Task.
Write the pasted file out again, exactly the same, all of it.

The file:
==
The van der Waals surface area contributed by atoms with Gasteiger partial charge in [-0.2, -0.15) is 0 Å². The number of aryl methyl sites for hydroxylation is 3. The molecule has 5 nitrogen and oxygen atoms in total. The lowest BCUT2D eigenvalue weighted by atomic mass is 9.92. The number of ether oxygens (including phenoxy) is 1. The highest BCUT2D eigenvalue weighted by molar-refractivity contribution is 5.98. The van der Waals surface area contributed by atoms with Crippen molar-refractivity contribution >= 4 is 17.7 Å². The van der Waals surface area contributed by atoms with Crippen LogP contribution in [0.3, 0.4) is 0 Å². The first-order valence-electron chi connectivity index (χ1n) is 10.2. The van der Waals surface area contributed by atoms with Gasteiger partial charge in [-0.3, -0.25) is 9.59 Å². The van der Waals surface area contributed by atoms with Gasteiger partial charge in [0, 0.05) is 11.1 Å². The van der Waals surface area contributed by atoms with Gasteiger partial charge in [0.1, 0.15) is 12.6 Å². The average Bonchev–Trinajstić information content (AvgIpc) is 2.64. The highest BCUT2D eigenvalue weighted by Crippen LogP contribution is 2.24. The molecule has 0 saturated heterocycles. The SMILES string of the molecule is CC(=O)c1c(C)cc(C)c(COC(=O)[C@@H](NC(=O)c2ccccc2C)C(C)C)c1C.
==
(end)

The van der Waals surface area contributed by atoms with Gasteiger partial charge in [-0.2, -0.15) is 0 Å². The number of aryl methyl sites for hydroxylation is 3. The molecule has 5 nitrogen and oxygen atoms in total. The lowest BCUT2D eigenvalue weighted by atomic mass is 9.92. The number of ether oxygens (including phenoxy) is 1. The highest BCUT2D eigenvalue weighted by molar-refractivity contribution is 5.98. The van der Waals surface area contributed by atoms with Crippen molar-refractivity contribution >= 4 is 17.7 Å². The van der Waals surface area contributed by atoms with Crippen LogP contribution in [0.3, 0.4) is 0 Å². The first-order valence-electron chi connectivity index (χ1n) is 10.2. The van der Waals surface area contributed by atoms with Gasteiger partial charge in [-0.3, -0.25) is 9.59 Å². The van der Waals surface area contributed by atoms with Gasteiger partial charge in [0, 0.05) is 11.1 Å². The van der Waals surface area contributed by atoms with Gasteiger partial charge in [0.1, 0.15) is 12.6 Å². The average Bonchev–Trinajstić information content (AvgIpc) is 2.64. The highest BCUT2D eigenvalue weighted by Crippen LogP contribution is 2.24. The molecule has 0 saturated heterocycles. The SMILES string of the molecule is CC(=O)c1c(C)cc(C)c(COC(=O)[C@@H](NC(=O)c2ccccc2C)C(C)C)c1C.